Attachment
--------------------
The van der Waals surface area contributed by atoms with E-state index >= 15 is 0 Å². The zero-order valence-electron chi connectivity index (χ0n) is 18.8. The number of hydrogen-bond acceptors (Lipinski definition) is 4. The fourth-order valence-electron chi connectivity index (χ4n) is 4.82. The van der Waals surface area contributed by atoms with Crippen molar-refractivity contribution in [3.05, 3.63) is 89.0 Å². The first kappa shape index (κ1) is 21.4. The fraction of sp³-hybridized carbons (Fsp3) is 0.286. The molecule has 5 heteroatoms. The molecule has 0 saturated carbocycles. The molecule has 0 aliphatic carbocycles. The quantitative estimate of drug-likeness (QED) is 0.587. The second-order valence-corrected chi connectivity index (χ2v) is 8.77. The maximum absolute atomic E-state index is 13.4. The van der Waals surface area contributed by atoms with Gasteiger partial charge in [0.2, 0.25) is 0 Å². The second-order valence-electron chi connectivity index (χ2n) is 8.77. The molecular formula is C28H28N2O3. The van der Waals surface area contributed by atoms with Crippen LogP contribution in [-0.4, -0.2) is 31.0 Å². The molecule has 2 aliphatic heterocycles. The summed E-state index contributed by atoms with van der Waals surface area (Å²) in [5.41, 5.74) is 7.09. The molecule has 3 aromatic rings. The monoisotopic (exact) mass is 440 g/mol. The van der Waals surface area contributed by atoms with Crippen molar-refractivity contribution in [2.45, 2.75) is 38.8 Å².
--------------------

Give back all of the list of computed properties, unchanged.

The van der Waals surface area contributed by atoms with E-state index >= 15 is 0 Å². The zero-order valence-electron chi connectivity index (χ0n) is 18.8. The number of hydrogen-bond acceptors (Lipinski definition) is 4. The fourth-order valence-electron chi connectivity index (χ4n) is 4.82. The van der Waals surface area contributed by atoms with Crippen molar-refractivity contribution in [3.05, 3.63) is 89.0 Å². The first kappa shape index (κ1) is 21.4. The fraction of sp³-hybridized carbons (Fsp3) is 0.286. The molecule has 5 heteroatoms. The molecule has 0 saturated carbocycles. The molecule has 0 aliphatic carbocycles. The quantitative estimate of drug-likeness (QED) is 0.587. The second-order valence-corrected chi connectivity index (χ2v) is 8.77. The maximum absolute atomic E-state index is 13.4. The van der Waals surface area contributed by atoms with Gasteiger partial charge in [0.2, 0.25) is 0 Å². The second-order valence-electron chi connectivity index (χ2n) is 8.77. The molecular formula is C28H28N2O3. The van der Waals surface area contributed by atoms with Crippen LogP contribution in [-0.4, -0.2) is 31.0 Å². The molecule has 2 aliphatic heterocycles. The summed E-state index contributed by atoms with van der Waals surface area (Å²) in [5.41, 5.74) is 7.09. The molecule has 3 aromatic rings. The monoisotopic (exact) mass is 440 g/mol. The van der Waals surface area contributed by atoms with Crippen molar-refractivity contribution in [2.45, 2.75) is 38.8 Å².